The Return Of The Telephone
An Interview with Ellen Philip & Cal Donly Of Ellen Philip Associates
Adding flexibility to increase shareholder participation
Optimizer: Word on the grapevine is that you’ve made a very hefty investment to enhance the telephone system you use in proxy voting, corporate reorg and other shareholder-related applications. I’ve wondered what induced you to make an outsized bet at such a place right now. Telephony as an activity seems pretty mature, maybe even humdrum. It doesn’t pop out as something to get overly excited about. Would you mind sharing some of the thinking that went into your decision?
Ellen: I’d be happy to. Our goal is to develop the most sophisticated, versatile and flexible telephone system in the shareholder services community. This has nothing to do with call-centers, automated messaging or activities that are commonly lumped under the IVR heading. What we’re focused on is the use of the telephone as a data-collection tool. This isn’t a new idea, as you know. You ask questions and you collect answers. For some time the telephone has taken a place alongside the Internet and paper in a triumvirate of commonly used data-capture options. And the role of paper has shrunk dramatically.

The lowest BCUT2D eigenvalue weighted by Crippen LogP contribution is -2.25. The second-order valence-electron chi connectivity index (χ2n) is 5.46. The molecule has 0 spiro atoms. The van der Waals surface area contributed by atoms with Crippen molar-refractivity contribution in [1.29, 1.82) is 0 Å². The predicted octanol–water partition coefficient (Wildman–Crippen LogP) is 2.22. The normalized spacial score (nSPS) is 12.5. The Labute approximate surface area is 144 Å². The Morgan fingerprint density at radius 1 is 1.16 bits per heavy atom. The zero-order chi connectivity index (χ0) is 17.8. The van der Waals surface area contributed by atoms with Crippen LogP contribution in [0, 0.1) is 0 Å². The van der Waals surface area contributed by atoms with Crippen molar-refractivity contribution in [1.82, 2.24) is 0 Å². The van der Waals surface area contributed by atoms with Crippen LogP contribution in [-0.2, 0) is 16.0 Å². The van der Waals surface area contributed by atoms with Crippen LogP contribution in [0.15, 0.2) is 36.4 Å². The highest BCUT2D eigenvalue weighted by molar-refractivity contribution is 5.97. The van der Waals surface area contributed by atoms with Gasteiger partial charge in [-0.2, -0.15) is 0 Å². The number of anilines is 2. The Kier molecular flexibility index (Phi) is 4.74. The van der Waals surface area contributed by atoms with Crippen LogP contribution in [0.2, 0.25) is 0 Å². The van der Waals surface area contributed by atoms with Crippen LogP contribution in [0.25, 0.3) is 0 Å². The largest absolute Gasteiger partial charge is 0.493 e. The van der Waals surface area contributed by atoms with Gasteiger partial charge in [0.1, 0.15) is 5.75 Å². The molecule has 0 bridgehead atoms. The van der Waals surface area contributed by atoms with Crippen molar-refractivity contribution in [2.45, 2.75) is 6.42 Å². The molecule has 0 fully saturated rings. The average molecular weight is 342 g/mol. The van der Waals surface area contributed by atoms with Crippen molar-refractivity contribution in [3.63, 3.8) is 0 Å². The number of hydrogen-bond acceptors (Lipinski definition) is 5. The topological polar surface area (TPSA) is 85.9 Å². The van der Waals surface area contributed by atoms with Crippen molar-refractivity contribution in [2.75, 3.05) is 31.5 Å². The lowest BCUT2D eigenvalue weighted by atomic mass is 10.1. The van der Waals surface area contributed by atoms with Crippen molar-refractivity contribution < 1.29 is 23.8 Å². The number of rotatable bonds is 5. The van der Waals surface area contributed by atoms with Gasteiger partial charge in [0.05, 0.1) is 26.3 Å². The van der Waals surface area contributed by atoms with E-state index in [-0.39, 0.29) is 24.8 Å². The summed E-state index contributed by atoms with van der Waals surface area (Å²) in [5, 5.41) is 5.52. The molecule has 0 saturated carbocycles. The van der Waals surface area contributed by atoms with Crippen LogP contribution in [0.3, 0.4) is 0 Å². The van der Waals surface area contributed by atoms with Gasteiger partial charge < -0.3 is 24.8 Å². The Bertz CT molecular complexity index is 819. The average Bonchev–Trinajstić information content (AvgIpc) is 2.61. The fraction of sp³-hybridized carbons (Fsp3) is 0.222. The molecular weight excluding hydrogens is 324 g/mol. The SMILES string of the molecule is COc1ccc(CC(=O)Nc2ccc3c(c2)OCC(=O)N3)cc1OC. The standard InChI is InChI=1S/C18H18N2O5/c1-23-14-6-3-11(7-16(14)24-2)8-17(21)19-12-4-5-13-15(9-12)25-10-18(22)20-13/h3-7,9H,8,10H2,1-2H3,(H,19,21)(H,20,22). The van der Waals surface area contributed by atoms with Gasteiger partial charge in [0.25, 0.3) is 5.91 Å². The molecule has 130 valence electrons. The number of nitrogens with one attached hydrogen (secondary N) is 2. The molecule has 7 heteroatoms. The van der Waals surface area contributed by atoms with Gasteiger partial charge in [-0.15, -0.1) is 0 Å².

Optimizer: Telephony has been around for some time, and one could argue that its share has peaked out in proxy tabulation and other shareholder applications. What led you to believe there’s still a significant business opportunity here?
Ellen: First of all, I feel strongly that now is not the time for any company, especially one with a vital issue at stake, to neglect such a powerful vote delivery mechanism as the telephone. We’re in an era of supercharged shareholder activism, and, time and again, you learn of corporate issues that were either carried or lost on the basis of a paper-thin vote margin.
Along with increased shareholder activism, shareholder apathy is on the rise. Shareholder participation in the governance process in declining. Every vote has always counted, but nowadays every vote counts more than ever before. It’s not the sort of atmosphere in which any reduction in voting options make sense. It’s penny wise and pound foolish.